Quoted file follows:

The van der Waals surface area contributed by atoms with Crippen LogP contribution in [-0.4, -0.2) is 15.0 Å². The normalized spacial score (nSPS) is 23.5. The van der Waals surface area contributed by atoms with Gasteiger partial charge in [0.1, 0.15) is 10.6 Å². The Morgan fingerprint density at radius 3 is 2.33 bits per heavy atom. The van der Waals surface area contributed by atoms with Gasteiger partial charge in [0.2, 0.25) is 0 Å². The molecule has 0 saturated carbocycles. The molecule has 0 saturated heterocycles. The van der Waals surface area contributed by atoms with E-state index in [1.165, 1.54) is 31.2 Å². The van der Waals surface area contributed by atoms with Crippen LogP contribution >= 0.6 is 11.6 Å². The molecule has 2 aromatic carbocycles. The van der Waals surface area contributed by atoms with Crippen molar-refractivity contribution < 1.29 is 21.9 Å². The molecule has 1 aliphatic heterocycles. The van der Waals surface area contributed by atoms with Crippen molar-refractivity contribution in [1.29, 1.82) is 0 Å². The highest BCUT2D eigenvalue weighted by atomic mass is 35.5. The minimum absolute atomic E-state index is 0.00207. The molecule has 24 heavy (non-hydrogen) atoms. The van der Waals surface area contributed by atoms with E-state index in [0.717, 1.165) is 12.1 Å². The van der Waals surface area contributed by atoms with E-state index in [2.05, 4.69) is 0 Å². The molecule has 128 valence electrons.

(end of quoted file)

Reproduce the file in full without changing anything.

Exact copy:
The van der Waals surface area contributed by atoms with Crippen LogP contribution in [-0.4, -0.2) is 15.0 Å². The normalized spacial score (nSPS) is 23.5. The van der Waals surface area contributed by atoms with Gasteiger partial charge in [0.1, 0.15) is 10.6 Å². The Morgan fingerprint density at radius 3 is 2.33 bits per heavy atom. The van der Waals surface area contributed by atoms with Gasteiger partial charge in [0.2, 0.25) is 0 Å². The molecule has 0 saturated carbocycles. The molecule has 0 saturated heterocycles. The van der Waals surface area contributed by atoms with E-state index in [1.165, 1.54) is 31.2 Å². The van der Waals surface area contributed by atoms with Crippen LogP contribution >= 0.6 is 11.6 Å². The molecule has 2 aromatic carbocycles. The van der Waals surface area contributed by atoms with Crippen molar-refractivity contribution < 1.29 is 21.9 Å². The molecule has 1 aliphatic heterocycles. The van der Waals surface area contributed by atoms with Crippen molar-refractivity contribution in [1.29, 1.82) is 0 Å². The highest BCUT2D eigenvalue weighted by atomic mass is 35.5. The minimum absolute atomic E-state index is 0.00207. The molecule has 24 heavy (non-hydrogen) atoms. The van der Waals surface area contributed by atoms with E-state index in [0.717, 1.165) is 12.1 Å². The van der Waals surface area contributed by atoms with E-state index in [2.05, 4.69) is 0 Å². The molecule has 128 valence electrons.